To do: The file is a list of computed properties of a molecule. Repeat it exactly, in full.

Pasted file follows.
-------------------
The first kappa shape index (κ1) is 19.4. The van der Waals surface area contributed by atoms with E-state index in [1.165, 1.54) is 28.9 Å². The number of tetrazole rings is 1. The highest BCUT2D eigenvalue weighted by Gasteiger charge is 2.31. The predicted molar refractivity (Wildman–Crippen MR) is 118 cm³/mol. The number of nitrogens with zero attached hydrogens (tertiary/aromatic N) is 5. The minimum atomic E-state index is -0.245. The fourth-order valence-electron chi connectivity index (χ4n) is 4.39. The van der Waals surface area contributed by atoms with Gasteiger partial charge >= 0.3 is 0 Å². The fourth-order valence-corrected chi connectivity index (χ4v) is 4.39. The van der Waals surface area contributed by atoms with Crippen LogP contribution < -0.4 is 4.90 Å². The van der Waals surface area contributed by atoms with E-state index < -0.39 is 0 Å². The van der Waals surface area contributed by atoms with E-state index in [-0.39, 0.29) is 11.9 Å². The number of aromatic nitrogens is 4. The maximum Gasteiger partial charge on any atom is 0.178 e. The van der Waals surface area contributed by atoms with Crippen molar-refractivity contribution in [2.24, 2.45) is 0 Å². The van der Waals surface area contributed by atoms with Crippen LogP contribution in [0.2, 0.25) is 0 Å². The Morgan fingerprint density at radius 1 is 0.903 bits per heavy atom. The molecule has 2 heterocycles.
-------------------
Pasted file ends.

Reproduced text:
The first kappa shape index (κ1) is 19.4. The van der Waals surface area contributed by atoms with E-state index in [1.165, 1.54) is 28.9 Å². The number of tetrazole rings is 1. The highest BCUT2D eigenvalue weighted by Gasteiger charge is 2.31. The predicted molar refractivity (Wildman–Crippen MR) is 118 cm³/mol. The number of nitrogens with zero attached hydrogens (tertiary/aromatic N) is 5. The minimum atomic E-state index is -0.245. The fourth-order valence-electron chi connectivity index (χ4n) is 4.39. The van der Waals surface area contributed by atoms with Gasteiger partial charge >= 0.3 is 0 Å². The fourth-order valence-corrected chi connectivity index (χ4v) is 4.39. The van der Waals surface area contributed by atoms with Crippen LogP contribution < -0.4 is 4.90 Å². The van der Waals surface area contributed by atoms with E-state index < -0.39 is 0 Å². The van der Waals surface area contributed by atoms with E-state index in [-0.39, 0.29) is 11.9 Å². The number of aromatic nitrogens is 4. The maximum Gasteiger partial charge on any atom is 0.178 e. The van der Waals surface area contributed by atoms with Crippen molar-refractivity contribution in [2.24, 2.45) is 0 Å². The van der Waals surface area contributed by atoms with Crippen LogP contribution in [0.2, 0.25) is 0 Å². The Morgan fingerprint density at radius 1 is 0.903 bits per heavy atom. The molecule has 2 heterocycles.